Chronic illnesses can have a major impact on your mental health. About 42 percent of cancer patients and 42 percent of people with rheumatoid arthritis suffer from depression. People with diabetes (27 percent), cardiovascular disease (17 percent) and Alzheimer’s (11 percent) are also at increased risk.
Another thing that all these diseases have in common is that inflammation is part of the clinical picture. And that is no coincidence. Research shows that inflammation can worsen mental problems.
“There is a lot of evidence that elevated levels of inflammation increase the risk of becoming depressed,” says Wolfgang Marx, an expert in nutritional psychiatry at Deakin University’s Food & Mood Center in Melbourne, Australia. ‘It also influences how we respond to treatment for depression. Inflammation seems to play a major role.’
The link between inflammation and depression
Depression has long been seen as a condition resulting from problems with neurotransmitters, says Marx. Serotonin and dopamine are two important neurotransmitters (molecules in the brain that transmit messages) that help regulate mood, motivation and emotions. The thought was always: if those molecules become out of balance, mental health problems will follow.
However, in recent decades, more and more research indicates that the immune system also plays an important role in mental health, and that inflammation in the body can lead to changes in the brain. As early as 1980, researchers discovered that people with psychosis had an increased number of immune cells in the blood. Since then, more researchers have linked cytokines (messengers within the immune system that are involved in initiating and limiting inflammatory responses) and diseases such as depression, bipolar disorders and schizophrenia.
It is undeniable that there is a connection. But researchers do not yet understand exactly how an inflammatory response leads to mental health problems. That is why they test different hypotheses. For example, Marx says, it’s possible that chronic inflammation weakens the production of serotonin and other neurotransmitters, prevents the production of new brain cells, or damages the production of new connections between brain cells. This effect is especially visible in the hippocampus, the part of the brain that regulates memory, emotions and moods.
Trauma leads to increased inflammation levels
To understand how inflammation-related depression develops, some scientists are looking at the risk factors for depression in childhood. It has been known for decades that a traumatic childhood increases the risk of depression as an adult – and also the risk that depression will be difficult to treat. This may be explained and treated by inflammation, says Andrea Danese, a child and adolescent psychologist at King’s College London.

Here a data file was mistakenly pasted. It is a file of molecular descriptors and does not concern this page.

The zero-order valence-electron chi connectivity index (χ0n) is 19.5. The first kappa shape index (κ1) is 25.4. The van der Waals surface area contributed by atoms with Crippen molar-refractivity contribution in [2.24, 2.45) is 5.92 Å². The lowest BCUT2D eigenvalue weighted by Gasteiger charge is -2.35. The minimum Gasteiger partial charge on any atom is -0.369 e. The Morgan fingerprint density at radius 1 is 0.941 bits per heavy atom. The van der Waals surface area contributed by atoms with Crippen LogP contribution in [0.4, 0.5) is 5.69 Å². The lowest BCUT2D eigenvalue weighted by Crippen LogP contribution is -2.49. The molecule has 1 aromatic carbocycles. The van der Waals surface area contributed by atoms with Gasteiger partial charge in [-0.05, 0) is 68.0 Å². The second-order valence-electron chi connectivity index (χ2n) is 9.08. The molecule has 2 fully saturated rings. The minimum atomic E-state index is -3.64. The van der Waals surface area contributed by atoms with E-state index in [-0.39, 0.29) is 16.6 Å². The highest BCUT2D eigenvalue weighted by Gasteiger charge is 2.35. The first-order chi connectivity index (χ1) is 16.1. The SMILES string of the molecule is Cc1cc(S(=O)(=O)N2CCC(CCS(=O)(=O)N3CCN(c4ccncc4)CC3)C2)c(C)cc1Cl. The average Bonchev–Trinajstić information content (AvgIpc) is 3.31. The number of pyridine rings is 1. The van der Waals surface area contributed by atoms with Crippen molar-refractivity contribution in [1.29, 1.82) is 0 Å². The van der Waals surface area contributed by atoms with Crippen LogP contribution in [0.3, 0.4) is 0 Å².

Children who experience abuse and neglect in the first ten years of their lives have elevated levels of certain inflammatory molecules in their early thirties, Danese discovered with his research. Chronic stress can lead to inflammatory responses at any age, but exposure to stress early in life appears to be linked to more persistent forms of depression, he says.
New treatments for depression?
Antidepressants appear to have no effect in about thirty percent of people with depression. The highest inflammation values are often measured in this group. That is why researchers are trying to use their knowledge about inflammatory responses in the fight against depression.
An example is the drug infliximab, which is used to treat autoimmune diseases such as rheumatoid arthritis, psoriasis and Crohn’s disease. It may also have an antidepressant effect. In a 2013 study, sixty people were given infliximab or a placebo. The people who received the drug were twice as likely to report relief from depressive symptoms as the placebo group.
Lifestyle adjustments can also improve mental health, says Marx. Research shows that both a healthy diet and exercise have a positive effect on the microbiome, which plays a major role in controlling the immune system that regulates inflammatory responses.
A Mediterranean diet, high in legumes, fish, nuts and whole grain products, has been associated with a reduction in depressive symptoms in several studies. Other ways to combat inflammatory responses and support mental health include getting enough sleep, spending time outdoors and reducing stress through meditation.
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